dr carl robinson
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The Currency of Success - Interpersonal Intelligence™

Eliminating Friction During a Acquisition or Transition

Whether your company is in the middle of a business acquisition, you’re shifting teams, or you’re moving to a new company, there is always friction in a new position. Learning new processes, meeting new employees, or switching industries all-together can be quite the stir up. So how can executives try to limit the friction that takeovers cause?

How to Prepare for a Big Shift

The nature of a takeover depends on your situation – whether you’re staying or leaving. If you’re staying, it falls on you to prepare your team or organization for the relative unknown. If you’re leaving, it’s your job to prepare your team for a new executive and also evaluate your upcoming position.

But whether you’re staying or leaving, it’s important to evaluate any new situation that you’re entering for positive changes and potential landmines. It will never be a comprehensive layout of the new environment, but it does prepare you for any changes.

1. Acquisitions or Mergers. If your business is in the middle of an acquisition or merger, it could be a good time for you to:

  • Assess the corporate structure of the acquisition
  • Meet with or read files on executives or high-level employees
  • Prepare your team or company for the merge
  • Ask your senior executives for information on products, revenue, etc.

You can also do your own research and plan to ask more questions/do more investigating once the takeover is complete. The idea here is to make sure that you can find as many similarities between how your companies do business. This way, you can make it easier to shift to a mutually-beneficial process.

2. New Teams Within the Same Company. If you are switching to a new team or department within your current organization, you might want to:

  • Get to know the other executives and high-level employees you’ll be interacting with
  • Research the new team’s products, processes, current revenue/role, etc.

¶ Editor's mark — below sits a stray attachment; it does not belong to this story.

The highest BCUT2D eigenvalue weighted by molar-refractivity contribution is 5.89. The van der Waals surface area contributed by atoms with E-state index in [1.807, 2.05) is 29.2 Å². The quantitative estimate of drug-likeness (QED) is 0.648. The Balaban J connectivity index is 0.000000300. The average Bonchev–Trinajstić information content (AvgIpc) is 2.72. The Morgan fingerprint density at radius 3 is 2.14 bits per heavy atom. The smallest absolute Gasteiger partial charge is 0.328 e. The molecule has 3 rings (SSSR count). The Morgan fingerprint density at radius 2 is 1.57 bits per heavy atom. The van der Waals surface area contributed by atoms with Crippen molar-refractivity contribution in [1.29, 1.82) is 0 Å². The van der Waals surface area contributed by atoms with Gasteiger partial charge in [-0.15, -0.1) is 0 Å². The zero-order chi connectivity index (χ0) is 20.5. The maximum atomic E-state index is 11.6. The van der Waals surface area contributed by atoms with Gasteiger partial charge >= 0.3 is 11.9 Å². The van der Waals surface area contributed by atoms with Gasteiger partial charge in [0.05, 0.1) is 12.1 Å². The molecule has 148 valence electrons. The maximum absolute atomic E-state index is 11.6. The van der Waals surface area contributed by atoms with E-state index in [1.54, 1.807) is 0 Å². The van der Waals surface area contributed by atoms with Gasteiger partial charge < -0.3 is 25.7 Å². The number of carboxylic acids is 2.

• Get to know your replacement and/or introduce him/her to your team
  • Ask about the most important projects you’ll be taking over and prepare files on those

This is also a great time to quietly investigate any problems that are in the new department or team, such as low-performing employees or budget restraints. This way, you’ll know the lay of the land and won’t be blindsided on your first day.

3. New Executive Position or Industry. If you’re moving to a new company entirely, any executive should:

  • Create a playbook with information about where to direct their questions, how to access all previous files, documents, information, etc.
  • Get to know which projects are most important (open projects, looming deadlines, etc.)
  • Spend time with the current executives or leadership and employees they’ll be managing if at all possible
  • Research the company’s public image, revenue, stock information, and any other information that could spell trouble
  • Ask the current team about the daily fires you should expect (e.g. project issues, employee concerns, or budget restraints)

Once you accept a position, it’s your job to prepare for Day One. It’s highly important that you set yourself up for success as soon as possible so that your executive skill set can make the most impact. Looking for anything that could get in your way will just show your new team that you came prepared.

Takeovers Don’t Have to Be Scary

Most people within a company or organization fear change, especially on larger scales. With new companies being absorbed, there comes the concern of team changes or revenue disruptions. When a good executive switches teams, both their old and new teams are going to experience shifts in how things are done. And when an executive leaves one company for another, the executive essentially has to learn their job all over again.

If you’re in the middle of an impending shift in your executive career, take a deep breath and get a good look around. What do you see approaching? How can you prepare for the day that it will be your situation to handle? It doesn’t have to be overwhelming; it is just a way to “see the future” and act accordingly. You’ll be amazed at how just this level of preparation can make any takeover easier.